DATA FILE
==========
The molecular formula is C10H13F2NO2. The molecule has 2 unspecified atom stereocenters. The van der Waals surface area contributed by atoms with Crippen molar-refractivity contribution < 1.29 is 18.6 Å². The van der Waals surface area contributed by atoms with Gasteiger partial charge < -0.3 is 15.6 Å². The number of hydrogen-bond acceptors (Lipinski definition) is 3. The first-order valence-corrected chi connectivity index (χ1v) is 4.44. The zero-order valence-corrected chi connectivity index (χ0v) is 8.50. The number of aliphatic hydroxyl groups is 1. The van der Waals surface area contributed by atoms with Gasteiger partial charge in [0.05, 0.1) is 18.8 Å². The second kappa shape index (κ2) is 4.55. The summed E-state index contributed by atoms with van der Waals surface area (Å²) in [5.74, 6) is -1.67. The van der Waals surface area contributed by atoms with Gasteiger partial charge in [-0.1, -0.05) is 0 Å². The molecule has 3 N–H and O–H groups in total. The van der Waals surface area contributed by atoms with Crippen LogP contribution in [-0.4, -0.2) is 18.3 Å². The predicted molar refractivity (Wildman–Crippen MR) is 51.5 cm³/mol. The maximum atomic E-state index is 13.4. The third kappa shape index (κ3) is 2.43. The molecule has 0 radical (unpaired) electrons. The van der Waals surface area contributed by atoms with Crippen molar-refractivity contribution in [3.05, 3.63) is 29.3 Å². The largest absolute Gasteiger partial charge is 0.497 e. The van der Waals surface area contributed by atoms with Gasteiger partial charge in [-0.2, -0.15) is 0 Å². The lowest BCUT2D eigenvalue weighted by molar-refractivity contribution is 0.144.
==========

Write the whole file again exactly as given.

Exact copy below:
The molecular formula is C10H13F2NO2. The molecule has 2 unspecified atom stereocenters. The van der Waals surface area contributed by atoms with Crippen molar-refractivity contribution < 1.29 is 18.6 Å². The van der Waals surface area contributed by atoms with Gasteiger partial charge < -0.3 is 15.6 Å². The number of hydrogen-bond acceptors (Lipinski definition) is 3. The first-order valence-corrected chi connectivity index (χ1v) is 4.44. The zero-order valence-corrected chi connectivity index (χ0v) is 8.50. The number of aliphatic hydroxyl groups is 1. The van der Waals surface area contributed by atoms with Gasteiger partial charge in [0.05, 0.1) is 18.8 Å². The second kappa shape index (κ2) is 4.55. The summed E-state index contributed by atoms with van der Waals surface area (Å²) in [5.74, 6) is -1.67. The van der Waals surface area contributed by atoms with Gasteiger partial charge in [-0.1, -0.05) is 0 Å². The molecule has 3 N–H and O–H groups in total. The van der Waals surface area contributed by atoms with Crippen LogP contribution in [-0.4, -0.2) is 18.3 Å². The predicted molar refractivity (Wildman–Crippen MR) is 51.5 cm³/mol. The maximum atomic E-state index is 13.4. The third kappa shape index (κ3) is 2.43. The molecule has 0 radical (unpaired) electrons. The van der Waals surface area contributed by atoms with Crippen molar-refractivity contribution in [3.05, 3.63) is 29.3 Å². The largest absolute Gasteiger partial charge is 0.497 e. The van der Waals surface area contributed by atoms with Gasteiger partial charge in [-0.2, -0.15) is 0 Å². The lowest BCUT2D eigenvalue weighted by molar-refractivity contribution is 0.144.